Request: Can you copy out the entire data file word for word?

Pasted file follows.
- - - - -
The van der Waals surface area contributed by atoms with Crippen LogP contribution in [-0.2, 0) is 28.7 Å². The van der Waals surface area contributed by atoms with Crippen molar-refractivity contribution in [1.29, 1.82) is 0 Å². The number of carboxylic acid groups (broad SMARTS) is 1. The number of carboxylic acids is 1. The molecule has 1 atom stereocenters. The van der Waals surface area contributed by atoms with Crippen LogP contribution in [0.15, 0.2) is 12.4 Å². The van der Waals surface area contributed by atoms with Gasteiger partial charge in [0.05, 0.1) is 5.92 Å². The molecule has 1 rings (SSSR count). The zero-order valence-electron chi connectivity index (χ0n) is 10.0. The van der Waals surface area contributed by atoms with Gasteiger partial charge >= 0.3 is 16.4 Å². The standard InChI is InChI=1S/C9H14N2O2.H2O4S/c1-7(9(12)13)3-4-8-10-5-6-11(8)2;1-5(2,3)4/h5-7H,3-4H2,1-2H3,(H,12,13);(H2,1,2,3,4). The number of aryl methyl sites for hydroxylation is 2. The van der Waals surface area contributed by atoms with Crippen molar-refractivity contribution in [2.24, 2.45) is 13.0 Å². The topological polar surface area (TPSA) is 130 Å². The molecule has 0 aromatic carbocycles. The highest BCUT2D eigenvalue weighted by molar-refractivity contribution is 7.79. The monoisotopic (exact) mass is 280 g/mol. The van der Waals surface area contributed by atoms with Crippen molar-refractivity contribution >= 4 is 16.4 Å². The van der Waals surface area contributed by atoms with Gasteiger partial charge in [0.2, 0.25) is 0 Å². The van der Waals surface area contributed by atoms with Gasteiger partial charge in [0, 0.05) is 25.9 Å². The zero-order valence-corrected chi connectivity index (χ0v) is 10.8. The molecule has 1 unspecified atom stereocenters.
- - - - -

The van der Waals surface area contributed by atoms with Crippen LogP contribution in [-0.2, 0) is 28.7 Å². The van der Waals surface area contributed by atoms with Crippen molar-refractivity contribution in [1.29, 1.82) is 0 Å². The number of carboxylic acid groups (broad SMARTS) is 1. The number of carboxylic acids is 1. The molecule has 1 atom stereocenters. The van der Waals surface area contributed by atoms with Crippen LogP contribution in [0.15, 0.2) is 12.4 Å². The van der Waals surface area contributed by atoms with Gasteiger partial charge in [0.05, 0.1) is 5.92 Å². The molecule has 1 rings (SSSR count). The zero-order valence-electron chi connectivity index (χ0n) is 10.0. The van der Waals surface area contributed by atoms with Gasteiger partial charge >= 0.3 is 16.4 Å². The standard InChI is InChI=1S/C9H14N2O2.H2O4S/c1-7(9(12)13)3-4-8-10-5-6-11(8)2;1-5(2,3)4/h5-7H,3-4H2,1-2H3,(H,12,13);(H2,1,2,3,4). The number of aryl methyl sites for hydroxylation is 2. The van der Waals surface area contributed by atoms with Crippen molar-refractivity contribution in [2.24, 2.45) is 13.0 Å². The topological polar surface area (TPSA) is 130 Å². The molecule has 0 aromatic carbocycles. The highest BCUT2D eigenvalue weighted by molar-refractivity contribution is 7.79. The monoisotopic (exact) mass is 280 g/mol. The van der Waals surface area contributed by atoms with Crippen molar-refractivity contribution >= 4 is 16.4 Å². The van der Waals surface area contributed by atoms with Gasteiger partial charge in [0.2, 0.25) is 0 Å². The van der Waals surface area contributed by atoms with Gasteiger partial charge in [0, 0.05) is 25.9 Å². The zero-order valence-corrected chi connectivity index (χ0v) is 10.8. The molecule has 1 unspecified atom stereocenters.